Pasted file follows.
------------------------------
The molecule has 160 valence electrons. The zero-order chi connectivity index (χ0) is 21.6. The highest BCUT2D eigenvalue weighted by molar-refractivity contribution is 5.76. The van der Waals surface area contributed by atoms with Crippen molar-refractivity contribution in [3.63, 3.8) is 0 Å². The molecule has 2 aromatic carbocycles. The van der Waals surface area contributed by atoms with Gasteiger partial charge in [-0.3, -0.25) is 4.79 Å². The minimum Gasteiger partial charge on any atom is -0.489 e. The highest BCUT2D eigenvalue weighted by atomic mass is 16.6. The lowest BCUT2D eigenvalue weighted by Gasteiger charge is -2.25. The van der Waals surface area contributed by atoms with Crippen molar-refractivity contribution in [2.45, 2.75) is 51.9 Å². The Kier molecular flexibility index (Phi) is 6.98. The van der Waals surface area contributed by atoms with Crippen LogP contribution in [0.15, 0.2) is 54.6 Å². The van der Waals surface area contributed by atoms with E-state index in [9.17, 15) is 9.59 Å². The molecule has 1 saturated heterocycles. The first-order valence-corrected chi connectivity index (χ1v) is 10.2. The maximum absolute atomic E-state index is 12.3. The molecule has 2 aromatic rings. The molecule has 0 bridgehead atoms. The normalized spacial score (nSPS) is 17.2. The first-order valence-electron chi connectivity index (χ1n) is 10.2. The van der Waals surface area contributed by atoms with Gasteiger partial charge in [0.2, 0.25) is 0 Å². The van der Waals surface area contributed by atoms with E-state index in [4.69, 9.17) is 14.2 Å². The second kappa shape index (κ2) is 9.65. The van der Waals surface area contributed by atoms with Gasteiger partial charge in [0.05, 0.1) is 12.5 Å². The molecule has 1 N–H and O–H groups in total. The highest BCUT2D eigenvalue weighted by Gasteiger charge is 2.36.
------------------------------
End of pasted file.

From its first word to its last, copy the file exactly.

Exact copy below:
The molecule has 160 valence electrons. The zero-order chi connectivity index (χ0) is 21.6. The highest BCUT2D eigenvalue weighted by molar-refractivity contribution is 5.76. The van der Waals surface area contributed by atoms with Crippen molar-refractivity contribution in [3.63, 3.8) is 0 Å². The molecule has 2 aromatic carbocycles. The van der Waals surface area contributed by atoms with Gasteiger partial charge in [-0.3, -0.25) is 4.79 Å². The minimum Gasteiger partial charge on any atom is -0.489 e. The highest BCUT2D eigenvalue weighted by atomic mass is 16.6. The lowest BCUT2D eigenvalue weighted by Gasteiger charge is -2.25. The van der Waals surface area contributed by atoms with Crippen molar-refractivity contribution in [2.45, 2.75) is 51.9 Å². The Kier molecular flexibility index (Phi) is 6.98. The van der Waals surface area contributed by atoms with Crippen LogP contribution in [0.15, 0.2) is 54.6 Å². The van der Waals surface area contributed by atoms with E-state index in [9.17, 15) is 9.59 Å². The molecule has 1 saturated heterocycles. The first-order valence-corrected chi connectivity index (χ1v) is 10.2. The maximum absolute atomic E-state index is 12.3. The molecule has 2 aromatic rings. The molecule has 0 bridgehead atoms. The normalized spacial score (nSPS) is 17.2. The first-order valence-electron chi connectivity index (χ1n) is 10.2. The van der Waals surface area contributed by atoms with Gasteiger partial charge in [0.2, 0.25) is 0 Å². The van der Waals surface area contributed by atoms with E-state index in [4.69, 9.17) is 14.2 Å². The second kappa shape index (κ2) is 9.65. The van der Waals surface area contributed by atoms with Gasteiger partial charge in [0.05, 0.1) is 12.5 Å². The molecule has 1 N–H and O–H groups in total. The highest BCUT2D eigenvalue weighted by Gasteiger charge is 2.36.